The third album from Kilkenny one-man band R.S.A.G is as sharp as a blade. Jeremy Hickey tells JIMCARROLL about going back to Chuck Berry and Bo Diddley for inspiration
JEREMY HICKEY has the blues but this is a good thing. Without a new-found interest in old-style blues and rock’n’roll, the one-man band from Kilkenny wouldn’t have ended up with a third album as swell as Be it Right or Wrong .
“Around the time I started playing live, I really got into the Chess label and people like Chuck Berry and Bo Diddley,” Hickey says. “This whole sound seemed to me to be the original dance music stuff that people were freaking out to because it was music that had a bit of a hop to it. That shuffle groove was what I was aiming for a new version of that sound.” Hickey’s aim was true. Be it Right or Wrong is as sharp as a blade, a record that takes a spin around the juke joints and blues clubs of the drummer’s imagination and comes back sweating.
But while those musical influences and tastes are very clearly informing Hickey’s nifty pop shakers, they’re not the only thing in the frame. “You’ve got that blues sound on the album, but you’ve also got stuff that takes in that dubby DJ Shadow groove that I started out with years ago and even some really jazzy stuff in there as well.”
Those expecting Hickey to repeat what he did the last time out may wonder what’s going on. A lot of people jumped around to the exuberant, full-bodied beats he threw down on 2008’s Organic Sampler album. Hickey, too, enjoyed the ride, but going back to that source for more wasn’t for him.
“You have to be progressing as a musician,” he says at one stage. “I don’t know what it is about me, but I think it’s very important to look ahead and always know where your next move will be. I’ve a few ideas already of where I’d like to go next, but that’s nothing new. I felt like that when I’d finished the first album, and again when I finished Organic Sampler . Music and albums have to be fresh.”
For Be it Right or Wrong , Hickey worked with Leo Pearson, a producer and remixer who has such heavyweights as U2, Christy Moore and David Holmes on his CV. Pearson and Hickey were first paired for TV show The Raw Sessions, and they clicked from the start.
“I had called out to his studio in Thomastown a week or two before I had to do the track for the TV thing to check it out. He’d actually done sound for me three times, but he’s very quiet and I didn’t know how good a producer he was until we did that track.
“After that we got talking about a few different things, and I took the demos to him and he got the vibe about what I was on about. The first track we worked on was the title track, and he got the idea I was after right away.”
The two of them seem to be well matched. “Like me, Leo is coming from the dance side, but he’s also into old-time blues and rock’n’roll, so we worked very well together. If he turned around and said something to me about a track, I’d probably be thinking the same thing.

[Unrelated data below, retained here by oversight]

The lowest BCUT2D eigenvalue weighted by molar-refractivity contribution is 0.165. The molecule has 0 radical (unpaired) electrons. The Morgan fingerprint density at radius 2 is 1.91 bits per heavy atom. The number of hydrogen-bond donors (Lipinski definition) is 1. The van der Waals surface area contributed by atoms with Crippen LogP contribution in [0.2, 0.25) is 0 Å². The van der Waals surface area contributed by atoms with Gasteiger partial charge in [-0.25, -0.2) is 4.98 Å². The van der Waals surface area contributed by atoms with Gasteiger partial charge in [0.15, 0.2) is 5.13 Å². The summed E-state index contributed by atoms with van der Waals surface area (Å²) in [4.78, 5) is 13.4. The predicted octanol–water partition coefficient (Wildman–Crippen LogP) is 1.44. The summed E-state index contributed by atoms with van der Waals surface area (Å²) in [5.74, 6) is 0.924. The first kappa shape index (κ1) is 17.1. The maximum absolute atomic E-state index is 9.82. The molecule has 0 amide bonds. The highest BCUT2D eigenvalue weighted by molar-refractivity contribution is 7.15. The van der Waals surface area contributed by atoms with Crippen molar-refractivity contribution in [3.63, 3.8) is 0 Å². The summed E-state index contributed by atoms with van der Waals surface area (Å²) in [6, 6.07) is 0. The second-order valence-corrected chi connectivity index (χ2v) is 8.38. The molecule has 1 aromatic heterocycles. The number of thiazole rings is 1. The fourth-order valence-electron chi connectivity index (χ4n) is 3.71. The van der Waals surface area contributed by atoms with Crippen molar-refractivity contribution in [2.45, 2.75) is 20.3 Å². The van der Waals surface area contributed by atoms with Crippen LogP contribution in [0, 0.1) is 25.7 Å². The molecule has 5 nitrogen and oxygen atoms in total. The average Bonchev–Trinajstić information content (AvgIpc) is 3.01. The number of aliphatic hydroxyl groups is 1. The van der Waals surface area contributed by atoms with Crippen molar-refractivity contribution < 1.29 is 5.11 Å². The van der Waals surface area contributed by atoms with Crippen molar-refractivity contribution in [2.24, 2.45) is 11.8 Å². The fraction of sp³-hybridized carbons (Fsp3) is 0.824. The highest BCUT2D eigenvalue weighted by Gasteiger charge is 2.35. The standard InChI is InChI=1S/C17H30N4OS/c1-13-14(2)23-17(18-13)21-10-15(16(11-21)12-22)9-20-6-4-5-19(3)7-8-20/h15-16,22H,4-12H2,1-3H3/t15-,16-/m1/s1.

“There was no conflict, there was no need for me to convince Leo what I wanted. I knew from the start that we were both very much into getting our own way,” he laughs, “so we cleared that before we started. It was a pleasure from beginning to end.”
A striking difference between Be it Right or Wrong and its predecessor is that there’s far more of Hickey’s vocals on the album. “Leo said to me at the start that he wanted to bring my vocals out more, which was just what I wanted to hear. I think my voice has improved from all the live gigs I’ve done since Organic Sampler came out. I’m more confident about what I can do, and I’m trying to keep the howling and yelping to just a few songs!”
The live show will continue to be a big selling point for R.S.A.G. Hickey talks about making it “bigger and bolder”, though it will remain a one-man show, aided and abetted by Paul Mahon’s visuals.
“I’m looking forward to jamming out the songs live. I want to approach it like a jazz musician who walks into a club and has played those tunes hundreds of times before but wants to make it different again that night. I think I wouldn’t have that spark if I had a full band, because I can do things differently every time out. Who’s to say that a band is right? In the current times, it’s hard enough to go out and make enough money for yourself without bringing a band along.”
Hickey knows there will be a lot more attention on him and the new album this time around thanks to the success of Organic Sampler , but he’s ready for it.
“The expectations keep you realistic about what you’re doing,” he says. “I know there’s a bit of attention around R.S.A.G. now �€� people know who I am. It’s never going to be the same as it was when I was starting out. But we’ve worked at this album and we’ve made sure there are no holes in it. We can stand tall over it and that’s all you can do. People are completely entitled to their opinion about it, but I’m very, very happy with it.
“It has more of a consistent sound on it, because I’m more experienced when it comes to recording. Some of the vocals on Organic Sampler were recorded at 2.30 in the morning, with my housemate pumping out tunes at full volume in the next room! That didn’t happen this time around. This time it was much more professional.”
Be It Right Or Wrong is released on June 11th. RSAGplays Sligo’s Model Arts Centre (May 29), Limerick’s Dolan’s (June 16), Cork’s Cyprus Avenue (17), Galway’s Róisín Dubh (18), Dublin’s Academy (24), Dundalk’s Spirit Store (26) and Kilkenny’s Set Theatre (July 24)